FIG. 10 exhibits another configuration of the invention. This spoon-shaped rasp is designed for curved, concave surfaces. The rasp has an outside surface 125 and an inside surface 127. The teeth 129 are similar to the acetabular reamer, having a base 131 and a cutting edge 133. The tooth opening 134 is rounded. The rasp attaches to a handle 135 for easy use. This tool can be adapted for surgical uses, perhaps for reconstructive surgery.
FIG. 11 illustrates the type of cavities that can be made using the tools produced by the method of the invention through the example of a human hip prosthesis 141 from a side View partially in section. The head of the prosthetic femur 143 lies within the femur and within the prosthetic acetabulum 145. An orthopedic surgeon reams a longitudinal cavity 147 into the femur for receiving the prosthesis. The surgeon prepares the acetabulum 149 to receive the acetabular prosthesis 145, by reaming or another method of cutting out the socket. A smoother cavity fits the prosthesis better and lessens the chance of sepsis. If the prosthesis fits poorly, it may loosen over time and cause bone erosion. Bone erosion can lead to tissue reactions, which can cause further bone erosion. The joint itself can come out of alignment and/or is damaged beyond repair.
The method of the invention produces instruments with many advantages. The method produces instruments with a wide range of uses in a number of professions, such as slow speed router-shaper bits for woodworking. The instruments save time and effort by conforming to curved surfaces and cutting the surfaces smoothly and quickly. Nonplanar instruments can readily replace crude gouging and chiseling instruments, especially those employed in surgery.
The method of the invention readily adapts to make specialized instruments that fulfill the particular professional demands. The method works well on both nonplanar and planar surfaces. The method makes cutting and filing instruments in a wider variety of shapes, weights and sizes to fit the job, such as the many different shapes previously disclosed. Carpenters may want heavier, reusable instruments. Surgeons and hospitals may want light, sharp, disposable instruments. The method of the invention allows the easy and exact manufacture of cutting tools. Instruments conform to the type of action, such as a push stroke or a pull stroke.
The method of the invention produces better cutting surfaces. The instruments have more teeth and a wider variety of cutting edges and tooth distribution, such as fine tooth and coarse tooth. The teeth conform to the shape of the instrument instead of the chordal or flat tooth surface that is used in state-of-the-art cutting surfaces. For instance, a carpenter may require one type of tooth and tooth pattern, while a surgeon may want another. Surgical subspecialties like plastic and reconstructive surgery, neurosurgery or orthopedic surgery may each prefer customized types of teeth depending on the type of tissue that is being cut.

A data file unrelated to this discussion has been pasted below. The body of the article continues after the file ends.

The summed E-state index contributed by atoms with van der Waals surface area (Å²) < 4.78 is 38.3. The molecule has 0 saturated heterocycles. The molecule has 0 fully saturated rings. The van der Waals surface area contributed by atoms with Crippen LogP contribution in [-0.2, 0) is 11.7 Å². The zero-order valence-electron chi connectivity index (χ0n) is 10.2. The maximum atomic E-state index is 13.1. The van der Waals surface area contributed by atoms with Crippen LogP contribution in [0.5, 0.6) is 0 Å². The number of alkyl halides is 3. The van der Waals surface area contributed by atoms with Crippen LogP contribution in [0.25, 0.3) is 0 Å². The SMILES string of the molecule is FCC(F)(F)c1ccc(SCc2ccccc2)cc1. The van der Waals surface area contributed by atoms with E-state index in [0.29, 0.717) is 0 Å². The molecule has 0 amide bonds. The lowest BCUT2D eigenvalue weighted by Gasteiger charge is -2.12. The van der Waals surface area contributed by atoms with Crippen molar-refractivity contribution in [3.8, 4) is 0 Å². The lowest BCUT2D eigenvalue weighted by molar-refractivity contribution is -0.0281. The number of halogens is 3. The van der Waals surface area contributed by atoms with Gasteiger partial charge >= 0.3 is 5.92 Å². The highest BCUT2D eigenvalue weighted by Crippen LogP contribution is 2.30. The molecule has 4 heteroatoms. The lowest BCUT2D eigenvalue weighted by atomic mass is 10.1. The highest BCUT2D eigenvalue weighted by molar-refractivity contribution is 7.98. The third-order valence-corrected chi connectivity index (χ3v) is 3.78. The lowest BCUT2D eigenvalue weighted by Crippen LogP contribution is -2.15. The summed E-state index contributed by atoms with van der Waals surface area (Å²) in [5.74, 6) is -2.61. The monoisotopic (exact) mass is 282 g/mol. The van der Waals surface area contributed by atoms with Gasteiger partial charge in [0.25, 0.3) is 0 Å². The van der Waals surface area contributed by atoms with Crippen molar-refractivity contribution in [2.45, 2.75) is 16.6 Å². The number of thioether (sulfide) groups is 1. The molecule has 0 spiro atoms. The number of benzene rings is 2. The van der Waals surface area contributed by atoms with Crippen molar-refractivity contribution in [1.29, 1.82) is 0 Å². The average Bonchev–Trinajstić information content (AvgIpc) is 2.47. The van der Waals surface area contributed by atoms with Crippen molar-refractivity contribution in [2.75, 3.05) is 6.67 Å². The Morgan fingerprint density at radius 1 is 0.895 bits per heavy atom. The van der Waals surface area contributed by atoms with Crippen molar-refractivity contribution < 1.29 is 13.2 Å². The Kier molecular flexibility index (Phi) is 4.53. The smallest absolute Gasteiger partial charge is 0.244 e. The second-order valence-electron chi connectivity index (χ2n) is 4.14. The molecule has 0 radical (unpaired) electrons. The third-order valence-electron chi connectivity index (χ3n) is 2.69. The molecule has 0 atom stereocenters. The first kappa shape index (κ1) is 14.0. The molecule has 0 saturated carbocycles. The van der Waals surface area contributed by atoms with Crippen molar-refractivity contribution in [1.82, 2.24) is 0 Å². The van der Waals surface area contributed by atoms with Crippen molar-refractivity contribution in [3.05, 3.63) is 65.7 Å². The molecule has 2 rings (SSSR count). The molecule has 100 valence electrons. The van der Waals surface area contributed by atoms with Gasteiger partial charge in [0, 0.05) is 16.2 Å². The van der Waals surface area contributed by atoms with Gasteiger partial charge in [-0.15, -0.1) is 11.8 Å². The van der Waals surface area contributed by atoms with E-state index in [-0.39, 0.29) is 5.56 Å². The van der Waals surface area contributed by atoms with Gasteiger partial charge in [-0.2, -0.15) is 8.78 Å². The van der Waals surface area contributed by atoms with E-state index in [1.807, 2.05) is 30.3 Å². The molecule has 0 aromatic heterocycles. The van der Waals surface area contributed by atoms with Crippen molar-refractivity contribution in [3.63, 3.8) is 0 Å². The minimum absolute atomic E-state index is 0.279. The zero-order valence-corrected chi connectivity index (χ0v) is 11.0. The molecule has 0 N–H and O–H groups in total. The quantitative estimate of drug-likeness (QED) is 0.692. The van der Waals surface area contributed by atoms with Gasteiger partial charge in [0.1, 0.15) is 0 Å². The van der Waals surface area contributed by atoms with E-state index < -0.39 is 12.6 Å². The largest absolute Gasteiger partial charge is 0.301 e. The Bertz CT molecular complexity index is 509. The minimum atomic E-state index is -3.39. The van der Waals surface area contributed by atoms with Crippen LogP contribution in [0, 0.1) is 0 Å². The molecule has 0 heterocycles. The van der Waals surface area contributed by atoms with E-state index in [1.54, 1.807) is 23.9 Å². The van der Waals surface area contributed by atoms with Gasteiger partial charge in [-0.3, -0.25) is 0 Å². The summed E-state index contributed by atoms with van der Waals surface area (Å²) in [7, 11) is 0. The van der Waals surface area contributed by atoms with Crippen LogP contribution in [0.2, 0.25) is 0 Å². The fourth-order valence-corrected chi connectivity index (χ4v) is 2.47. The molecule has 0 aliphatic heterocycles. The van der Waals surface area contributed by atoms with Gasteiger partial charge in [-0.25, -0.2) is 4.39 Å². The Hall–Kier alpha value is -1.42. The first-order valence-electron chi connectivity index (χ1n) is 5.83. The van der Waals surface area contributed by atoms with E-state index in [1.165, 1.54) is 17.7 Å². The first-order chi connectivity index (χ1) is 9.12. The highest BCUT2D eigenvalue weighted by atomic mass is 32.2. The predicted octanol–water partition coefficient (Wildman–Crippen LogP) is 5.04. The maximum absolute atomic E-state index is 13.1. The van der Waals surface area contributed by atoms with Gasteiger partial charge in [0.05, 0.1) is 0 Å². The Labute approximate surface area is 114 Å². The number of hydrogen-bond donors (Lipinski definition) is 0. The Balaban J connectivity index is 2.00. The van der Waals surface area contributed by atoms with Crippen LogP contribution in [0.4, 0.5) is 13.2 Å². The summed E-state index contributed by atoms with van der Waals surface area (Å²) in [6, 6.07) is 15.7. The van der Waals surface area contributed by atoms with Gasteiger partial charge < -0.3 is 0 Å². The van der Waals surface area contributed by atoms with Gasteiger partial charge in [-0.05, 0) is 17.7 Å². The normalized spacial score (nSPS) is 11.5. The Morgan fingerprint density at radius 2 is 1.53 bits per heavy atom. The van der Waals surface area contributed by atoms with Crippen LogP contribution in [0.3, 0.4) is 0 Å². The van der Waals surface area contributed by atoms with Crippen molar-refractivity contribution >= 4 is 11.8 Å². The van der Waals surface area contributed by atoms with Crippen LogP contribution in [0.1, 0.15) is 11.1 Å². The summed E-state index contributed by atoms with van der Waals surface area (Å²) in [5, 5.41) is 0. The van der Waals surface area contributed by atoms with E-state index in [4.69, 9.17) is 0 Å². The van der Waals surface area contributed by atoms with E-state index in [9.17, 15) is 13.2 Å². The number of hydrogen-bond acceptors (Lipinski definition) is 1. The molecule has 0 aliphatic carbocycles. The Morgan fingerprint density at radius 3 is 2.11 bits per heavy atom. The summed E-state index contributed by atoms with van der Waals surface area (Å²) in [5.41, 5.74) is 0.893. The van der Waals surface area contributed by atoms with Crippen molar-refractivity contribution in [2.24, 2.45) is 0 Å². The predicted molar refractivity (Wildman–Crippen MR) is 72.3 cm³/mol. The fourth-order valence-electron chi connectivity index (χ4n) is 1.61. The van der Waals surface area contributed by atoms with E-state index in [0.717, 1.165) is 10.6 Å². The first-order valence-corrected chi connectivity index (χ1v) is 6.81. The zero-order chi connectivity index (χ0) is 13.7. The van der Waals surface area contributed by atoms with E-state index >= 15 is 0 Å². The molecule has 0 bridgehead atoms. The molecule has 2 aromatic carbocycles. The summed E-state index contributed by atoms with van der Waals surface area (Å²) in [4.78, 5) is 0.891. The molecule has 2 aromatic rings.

The instruments can use a common handle to hold specific cutting tools for a procedure. After use, the cutting tool can be removed and discarded if so desired. It is not necessary to replace the whole instrument.
While the invention is shown in only one of its forms, it is not thus limited but is susceptible to various changes and modifications without departing from the spirit and scope of the invention.
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|U.S. Classification||216/47, 216/52, 216/92|
|International Classification||B23P15/40, B23D71/00, C23F1/04|
|Cooperative Classification||B23P15/40, C23F1/04, B23D71/005, A61B17/1666|
|European Classification||B23D71/00B, C23F1/04, B23P15/40, A61B17/16S2C|
|Jan 28, 1993||AS||Assignment|
Owner name: GRACE MANUFACTURING INC., ARKANSAS
Free format text: ASSIGNMENT OF ASSIGNORS INTEREST.;ASSIGNOR:VANSAGHI, RONALD E.;REEL/FRAME:006456/0971
Effective date: 19930112
Owner name: GRACE MANUFACTURING INC., ARKANSAS
Free format text: ASSIGNMENT OF ASSIGNORS INTEREST.;ASSIGNOR:GRACE, JEFF;REEL/FRAME:006456/0969
Effective date: 19930104
Owner name: GRACE MANUFACTURING, INC., ARKANSAS
Free format text: ASSIGNMENT OF ASSIGNORS INTEREST.;ASSIGNOR:GRACE, RICHARD L.;REEL/FRAME:006456/0967
Effective date: 19930104
Owner name: GRACE MANUFACTURIONG INC., ARKANSAS
Free format text: ASSIGNMENT OF ASSIGNORS INTEREST.;ASSIGNOR:STURTEVANT, JAMES;REEL/FRAME:006456/0965
Effective date: 19930104
|Sep 23, 1997||FPAY||Fee payment|
Year of fee payment: 4
|Apr 16, 2001||FPAY||Fee payment|
Year of fee payment: 8
|Oct 26, 2005||REMI||Maintenance fee reminder mailed|
|Apr 12, 2006||REIN||Reinstatement after maintenance fee payment confirmed|
|Jun 6, 2006||FP||Expired due to failure to pay maintenance fee|
Effective date: 20060412
|Jan 31, 2007||SULP||Surcharge for late payment|
|Jan 31, 2007||FPAY||Fee payment|
Year of fee payment: 12
|Jun 4, 2007||PRDP||Patent reinstated due to the acceptance of a late maintenance fee|
Effective date: 20070606